I was asked to " Use VSEPR theory to predict the most stable structure for $\ce{SF3Cl}$ and justify your answer. "

I managed to interpret the structure as seesaw and with a lone pair on the equatorial position. However, I had chosen that the most stable structure was that with Chlorine on the equatorial position because I thought that the Chlorine-Sulfur bond length would be greater than that of Chlorine-Fluorine.

However, the answer key stated the Fluorine was more electronegative, and therefore would be more stable on the axial (with chlorine as equatorial).

I was wondering if the answer key was accurate and if so, how would I compare the effects of electronegativity and bond length? I had considered electronegativity but I had thought it would simply make the bond even shorter, increasing repulsion.



The bond lengths have little to do with the stability of the atom positioning around the central $\ce{S}$ atom. Rather, the relative sizes of the electron clouds are what should be considered when positioning these atoms. An atom of $\ce{Cl}$ has a 8 more electrons than does an atom of $\ce{F}$, so naturally its electron cloud will be larger and therefore more repulsive. The $\ce{Cl}$ should therefore be positioned in the equatorial position for the same reason you predicted that the lone pair would be present in the equatorial position--because these positions offer the least repulsion between the electron clouds of the atoms.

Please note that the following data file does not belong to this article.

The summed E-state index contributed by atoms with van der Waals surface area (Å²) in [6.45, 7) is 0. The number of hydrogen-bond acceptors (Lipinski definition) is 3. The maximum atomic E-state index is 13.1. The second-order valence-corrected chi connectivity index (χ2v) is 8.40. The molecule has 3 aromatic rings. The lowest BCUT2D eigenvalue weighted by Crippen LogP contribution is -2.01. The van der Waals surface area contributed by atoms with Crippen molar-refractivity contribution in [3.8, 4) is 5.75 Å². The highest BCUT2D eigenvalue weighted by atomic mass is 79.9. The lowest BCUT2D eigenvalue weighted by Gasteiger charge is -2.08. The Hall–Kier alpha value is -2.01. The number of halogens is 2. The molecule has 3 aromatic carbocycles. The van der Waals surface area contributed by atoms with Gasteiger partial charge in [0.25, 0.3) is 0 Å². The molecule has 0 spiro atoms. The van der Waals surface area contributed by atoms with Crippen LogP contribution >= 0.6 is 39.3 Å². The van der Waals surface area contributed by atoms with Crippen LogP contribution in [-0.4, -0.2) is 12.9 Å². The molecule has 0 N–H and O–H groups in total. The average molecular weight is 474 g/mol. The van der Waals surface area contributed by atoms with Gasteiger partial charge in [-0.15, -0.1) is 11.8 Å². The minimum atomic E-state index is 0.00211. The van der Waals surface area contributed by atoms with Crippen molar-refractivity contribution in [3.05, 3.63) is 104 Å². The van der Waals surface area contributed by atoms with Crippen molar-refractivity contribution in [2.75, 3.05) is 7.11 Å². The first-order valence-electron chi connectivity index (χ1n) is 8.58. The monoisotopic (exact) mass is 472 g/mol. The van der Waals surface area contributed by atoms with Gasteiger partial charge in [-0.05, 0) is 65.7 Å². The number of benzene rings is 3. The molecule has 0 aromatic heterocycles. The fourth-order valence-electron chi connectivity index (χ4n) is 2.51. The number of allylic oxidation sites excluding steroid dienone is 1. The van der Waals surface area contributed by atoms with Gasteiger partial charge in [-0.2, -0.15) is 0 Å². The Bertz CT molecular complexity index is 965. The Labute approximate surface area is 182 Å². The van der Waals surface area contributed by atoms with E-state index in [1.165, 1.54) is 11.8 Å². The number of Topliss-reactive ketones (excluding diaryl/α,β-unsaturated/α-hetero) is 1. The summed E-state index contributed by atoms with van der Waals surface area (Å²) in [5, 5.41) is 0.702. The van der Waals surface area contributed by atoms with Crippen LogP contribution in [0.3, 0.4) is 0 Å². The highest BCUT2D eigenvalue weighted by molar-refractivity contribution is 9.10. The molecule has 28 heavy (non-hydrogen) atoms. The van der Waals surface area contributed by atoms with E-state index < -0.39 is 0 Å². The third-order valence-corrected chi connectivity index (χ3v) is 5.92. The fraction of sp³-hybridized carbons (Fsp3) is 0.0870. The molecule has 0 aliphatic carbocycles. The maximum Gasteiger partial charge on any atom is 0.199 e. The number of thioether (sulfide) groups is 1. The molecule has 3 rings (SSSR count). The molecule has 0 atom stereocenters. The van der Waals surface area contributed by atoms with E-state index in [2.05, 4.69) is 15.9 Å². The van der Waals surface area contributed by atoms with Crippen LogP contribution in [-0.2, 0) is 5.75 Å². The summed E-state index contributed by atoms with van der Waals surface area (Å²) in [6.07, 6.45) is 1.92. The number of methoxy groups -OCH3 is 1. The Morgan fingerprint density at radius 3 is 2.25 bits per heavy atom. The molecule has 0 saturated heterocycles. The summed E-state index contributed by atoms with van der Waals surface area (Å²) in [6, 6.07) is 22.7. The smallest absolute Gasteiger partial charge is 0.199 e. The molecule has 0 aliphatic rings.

In the axial position, the 3 equatorial positions, present at 90 degree angles to the axial position, repel the electron cloud.

In an equatorial position, however, only the 2 axial positions are present at 90 degree angles to repel the electron cloud. The other 2 equatorial positions are positioned away from the equatorial bond in question, and repel its electron cloud only slightly. For this reason unbonded electron pairs and atoms with large electron clouds occupy these spaces first-- they offer the least repulsion and the most stable positioning.


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